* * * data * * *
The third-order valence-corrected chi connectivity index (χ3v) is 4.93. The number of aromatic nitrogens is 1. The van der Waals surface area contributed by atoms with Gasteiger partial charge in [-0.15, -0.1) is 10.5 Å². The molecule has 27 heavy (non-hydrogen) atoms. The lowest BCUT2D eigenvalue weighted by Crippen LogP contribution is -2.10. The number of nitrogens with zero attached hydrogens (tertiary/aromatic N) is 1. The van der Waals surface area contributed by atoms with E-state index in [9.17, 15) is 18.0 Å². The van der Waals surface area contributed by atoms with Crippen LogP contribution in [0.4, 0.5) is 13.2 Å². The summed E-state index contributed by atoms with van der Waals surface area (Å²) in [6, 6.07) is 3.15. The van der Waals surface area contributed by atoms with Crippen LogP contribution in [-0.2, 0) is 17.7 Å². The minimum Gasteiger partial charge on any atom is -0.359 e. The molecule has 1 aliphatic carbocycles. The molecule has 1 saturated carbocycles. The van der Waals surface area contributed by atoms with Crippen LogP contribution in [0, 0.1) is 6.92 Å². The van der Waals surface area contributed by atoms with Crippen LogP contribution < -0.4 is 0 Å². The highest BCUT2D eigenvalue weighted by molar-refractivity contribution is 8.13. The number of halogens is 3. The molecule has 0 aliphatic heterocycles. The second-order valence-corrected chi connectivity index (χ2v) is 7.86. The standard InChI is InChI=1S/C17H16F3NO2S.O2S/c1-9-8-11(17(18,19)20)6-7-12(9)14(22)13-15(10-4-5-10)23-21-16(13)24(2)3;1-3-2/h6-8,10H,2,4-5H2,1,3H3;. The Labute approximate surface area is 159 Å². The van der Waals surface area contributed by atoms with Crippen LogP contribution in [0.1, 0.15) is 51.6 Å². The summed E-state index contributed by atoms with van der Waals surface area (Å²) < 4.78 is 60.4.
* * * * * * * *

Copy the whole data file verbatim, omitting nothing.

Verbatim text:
The third-order valence-corrected chi connectivity index (χ3v) is 4.93. The number of aromatic nitrogens is 1. The van der Waals surface area contributed by atoms with Gasteiger partial charge in [-0.15, -0.1) is 10.5 Å². The molecule has 27 heavy (non-hydrogen) atoms. The lowest BCUT2D eigenvalue weighted by Crippen LogP contribution is -2.10. The number of nitrogens with zero attached hydrogens (tertiary/aromatic N) is 1. The van der Waals surface area contributed by atoms with E-state index in [9.17, 15) is 18.0 Å². The van der Waals surface area contributed by atoms with Crippen LogP contribution in [0.4, 0.5) is 13.2 Å². The summed E-state index contributed by atoms with van der Waals surface area (Å²) in [6, 6.07) is 3.15. The van der Waals surface area contributed by atoms with Crippen LogP contribution in [-0.2, 0) is 17.7 Å². The minimum Gasteiger partial charge on any atom is -0.359 e. The molecule has 1 aliphatic carbocycles. The molecule has 1 saturated carbocycles. The van der Waals surface area contributed by atoms with Crippen LogP contribution in [0, 0.1) is 6.92 Å². The van der Waals surface area contributed by atoms with Crippen LogP contribution < -0.4 is 0 Å². The highest BCUT2D eigenvalue weighted by molar-refractivity contribution is 8.13. The number of halogens is 3. The molecule has 0 aliphatic heterocycles. The second-order valence-corrected chi connectivity index (χ2v) is 7.86. The standard InChI is InChI=1S/C17H16F3NO2S.O2S/c1-9-8-11(17(18,19)20)6-7-12(9)14(22)13-15(10-4-5-10)23-21-16(13)24(2)3;1-3-2/h6-8,10H,2,4-5H2,1,3H3;. The Labute approximate surface area is 159 Å². The van der Waals surface area contributed by atoms with Crippen LogP contribution in [0.1, 0.15) is 51.6 Å². The summed E-state index contributed by atoms with van der Waals surface area (Å²) < 4.78 is 60.4.